Attend one of our application support sessions

Read Andrew's blog: The changing legal landscape – what applicants need to know

 

When do I apply for jobs? 

If you are a law student, a lot of your job application activity to become a solicitor will take place in your penultimate year.

If you are a non-law undergraduate, a lot of your job application activity will take place in your final year.

Law firms want to recruit candidates with the potential to become future associates and partners. Non-law students have as much chance as law students at becoming qualified practitioners.

Job hunting for a career in law may well continue beyond graduation.

When do I apply for jobs?

Key dates for intending solicitors

Key dates for intending barristers

Diversity access schemes

The legal profession is keen to recruit from the widest possible talent pool and there are a wide range of organisations you can register with.

Law Careers Diversity Access Schemes

Students with a disability

The legal profession is keen to recruit students from all backgrounds and you should not be put off applying if you have a disability or health issues.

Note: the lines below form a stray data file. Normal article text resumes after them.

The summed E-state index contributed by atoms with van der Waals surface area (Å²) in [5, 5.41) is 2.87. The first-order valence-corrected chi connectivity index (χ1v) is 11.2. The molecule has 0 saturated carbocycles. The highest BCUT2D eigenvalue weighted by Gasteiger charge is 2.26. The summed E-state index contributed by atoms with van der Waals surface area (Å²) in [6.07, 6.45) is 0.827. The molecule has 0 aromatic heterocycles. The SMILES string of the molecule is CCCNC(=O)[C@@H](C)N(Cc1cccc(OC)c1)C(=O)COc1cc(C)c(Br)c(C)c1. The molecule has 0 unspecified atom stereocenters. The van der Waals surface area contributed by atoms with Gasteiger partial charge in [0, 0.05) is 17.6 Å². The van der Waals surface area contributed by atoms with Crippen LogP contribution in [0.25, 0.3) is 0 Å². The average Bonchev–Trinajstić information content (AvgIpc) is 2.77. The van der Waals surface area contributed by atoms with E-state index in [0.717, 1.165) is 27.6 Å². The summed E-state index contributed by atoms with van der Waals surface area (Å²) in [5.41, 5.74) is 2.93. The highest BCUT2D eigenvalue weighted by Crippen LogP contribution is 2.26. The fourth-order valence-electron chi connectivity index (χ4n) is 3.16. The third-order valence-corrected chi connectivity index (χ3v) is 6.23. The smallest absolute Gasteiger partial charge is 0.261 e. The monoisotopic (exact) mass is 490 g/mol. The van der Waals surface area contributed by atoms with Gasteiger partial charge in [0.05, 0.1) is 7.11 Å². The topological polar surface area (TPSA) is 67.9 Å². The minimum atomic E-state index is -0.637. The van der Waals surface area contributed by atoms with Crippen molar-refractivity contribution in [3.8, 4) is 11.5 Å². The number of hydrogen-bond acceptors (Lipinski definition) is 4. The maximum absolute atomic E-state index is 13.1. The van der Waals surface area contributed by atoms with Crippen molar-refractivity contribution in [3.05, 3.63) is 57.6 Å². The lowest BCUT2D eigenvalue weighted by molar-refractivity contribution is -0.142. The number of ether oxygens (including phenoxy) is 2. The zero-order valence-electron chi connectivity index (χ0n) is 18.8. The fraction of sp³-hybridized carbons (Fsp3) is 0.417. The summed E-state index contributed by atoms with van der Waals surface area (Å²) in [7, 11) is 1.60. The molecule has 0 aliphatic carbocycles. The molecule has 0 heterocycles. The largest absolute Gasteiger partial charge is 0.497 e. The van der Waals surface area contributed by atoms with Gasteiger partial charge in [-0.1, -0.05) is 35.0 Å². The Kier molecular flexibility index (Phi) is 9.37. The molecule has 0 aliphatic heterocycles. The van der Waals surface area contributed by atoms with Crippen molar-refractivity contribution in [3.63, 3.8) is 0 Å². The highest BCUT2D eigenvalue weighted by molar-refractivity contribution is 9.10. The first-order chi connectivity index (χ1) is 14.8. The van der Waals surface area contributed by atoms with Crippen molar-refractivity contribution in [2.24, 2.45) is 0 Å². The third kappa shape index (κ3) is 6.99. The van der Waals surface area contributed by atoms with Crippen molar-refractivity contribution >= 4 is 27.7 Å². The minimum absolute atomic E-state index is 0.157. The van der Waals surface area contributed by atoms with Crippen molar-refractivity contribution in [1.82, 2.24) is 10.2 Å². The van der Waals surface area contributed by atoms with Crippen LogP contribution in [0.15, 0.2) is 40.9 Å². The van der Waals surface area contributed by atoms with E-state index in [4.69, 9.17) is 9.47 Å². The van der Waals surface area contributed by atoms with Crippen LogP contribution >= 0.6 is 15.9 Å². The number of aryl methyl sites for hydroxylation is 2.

Some law firms have linked up with organisations such as EmployAbility and My Plus Consulting who are worth contacting, attending their events and applying to employers they work with.

 

What's happening on campus?

As a student interested in law, there are many opportunities to engage with the profession and access advice, information, and guidance about choosing law as a profession.

Employer recruitment events on-campus

Workshops on applying for legal positions

Spotlight On events looking at the working life of solicitors or barristers, or alternative careers

Application and advice one-to-one appointments

Student-run societies

 

What are my other law career options?

Working in this sector is not just about solicitors or barristers – in fact there are many careers that are available for you to consider. 

Other options for a career in law could be:

 

 

Careers and Employability Service

University of Nottingham
Portland Building, Level D
University Park
Nottingham, NG7 2RD

telephone: +44 (0) 115 951 3680
fax: +44 (0) 115 951 3679
email: careers-team@nottingham.ac.uk